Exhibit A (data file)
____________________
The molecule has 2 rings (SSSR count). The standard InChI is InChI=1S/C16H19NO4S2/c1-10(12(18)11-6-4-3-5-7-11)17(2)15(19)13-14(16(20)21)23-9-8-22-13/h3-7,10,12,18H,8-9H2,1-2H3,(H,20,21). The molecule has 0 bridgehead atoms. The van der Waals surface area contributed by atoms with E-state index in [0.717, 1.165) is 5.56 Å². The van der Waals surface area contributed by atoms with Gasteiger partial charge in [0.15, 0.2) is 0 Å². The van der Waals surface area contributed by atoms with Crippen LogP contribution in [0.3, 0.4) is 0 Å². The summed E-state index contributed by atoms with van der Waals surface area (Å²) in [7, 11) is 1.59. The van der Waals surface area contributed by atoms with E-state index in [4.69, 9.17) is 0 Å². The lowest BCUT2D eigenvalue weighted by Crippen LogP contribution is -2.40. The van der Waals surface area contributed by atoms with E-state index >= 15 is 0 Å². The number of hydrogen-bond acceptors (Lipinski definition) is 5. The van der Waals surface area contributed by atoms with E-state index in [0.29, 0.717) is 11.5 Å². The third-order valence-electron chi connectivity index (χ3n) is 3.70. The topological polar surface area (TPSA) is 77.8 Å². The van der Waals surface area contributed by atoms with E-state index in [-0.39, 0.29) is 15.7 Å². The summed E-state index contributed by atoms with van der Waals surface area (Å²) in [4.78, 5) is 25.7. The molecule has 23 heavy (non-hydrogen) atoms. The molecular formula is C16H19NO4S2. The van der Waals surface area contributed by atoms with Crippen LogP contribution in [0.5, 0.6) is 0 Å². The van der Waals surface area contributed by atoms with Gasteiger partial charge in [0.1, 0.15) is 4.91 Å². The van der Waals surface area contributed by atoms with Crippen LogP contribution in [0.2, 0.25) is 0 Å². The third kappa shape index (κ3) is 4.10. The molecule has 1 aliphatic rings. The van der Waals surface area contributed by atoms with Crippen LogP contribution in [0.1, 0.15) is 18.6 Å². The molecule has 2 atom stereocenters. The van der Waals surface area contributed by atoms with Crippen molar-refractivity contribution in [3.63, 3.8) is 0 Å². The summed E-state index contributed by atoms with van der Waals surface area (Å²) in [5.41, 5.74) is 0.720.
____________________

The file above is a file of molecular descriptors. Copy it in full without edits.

The molecule has 2 rings (SSSR count). The standard InChI is InChI=1S/C16H19NO4S2/c1-10(12(18)11-6-4-3-5-7-11)17(2)15(19)13-14(16(20)21)23-9-8-22-13/h3-7,10,12,18H,8-9H2,1-2H3,(H,20,21). The molecule has 0 bridgehead atoms. The van der Waals surface area contributed by atoms with E-state index in [0.717, 1.165) is 5.56 Å². The van der Waals surface area contributed by atoms with Gasteiger partial charge in [0.15, 0.2) is 0 Å². The van der Waals surface area contributed by atoms with Crippen LogP contribution in [0.3, 0.4) is 0 Å². The summed E-state index contributed by atoms with van der Waals surface area (Å²) in [7, 11) is 1.59. The van der Waals surface area contributed by atoms with E-state index in [4.69, 9.17) is 0 Å². The lowest BCUT2D eigenvalue weighted by Crippen LogP contribution is -2.40. The van der Waals surface area contributed by atoms with E-state index >= 15 is 0 Å². The number of hydrogen-bond acceptors (Lipinski definition) is 5. The van der Waals surface area contributed by atoms with E-state index in [0.29, 0.717) is 11.5 Å². The third-order valence-electron chi connectivity index (χ3n) is 3.70. The topological polar surface area (TPSA) is 77.8 Å². The van der Waals surface area contributed by atoms with E-state index in [-0.39, 0.29) is 15.7 Å². The summed E-state index contributed by atoms with van der Waals surface area (Å²) in [4.78, 5) is 25.7. The molecule has 23 heavy (non-hydrogen) atoms. The molecular formula is C16H19NO4S2. The van der Waals surface area contributed by atoms with Crippen LogP contribution in [0.5, 0.6) is 0 Å². The van der Waals surface area contributed by atoms with Gasteiger partial charge in [0.1, 0.15) is 4.91 Å². The van der Waals surface area contributed by atoms with Crippen LogP contribution in [0.2, 0.25) is 0 Å². The third kappa shape index (κ3) is 4.10. The molecule has 1 aliphatic rings. The van der Waals surface area contributed by atoms with Crippen LogP contribution in [0.1, 0.15) is 18.6 Å². The molecule has 2 atom stereocenters. The van der Waals surface area contributed by atoms with Crippen molar-refractivity contribution in [3.63, 3.8) is 0 Å². The summed E-state index contributed by atoms with van der Waals surface area (Å²) in [5.41, 5.74) is 0.720.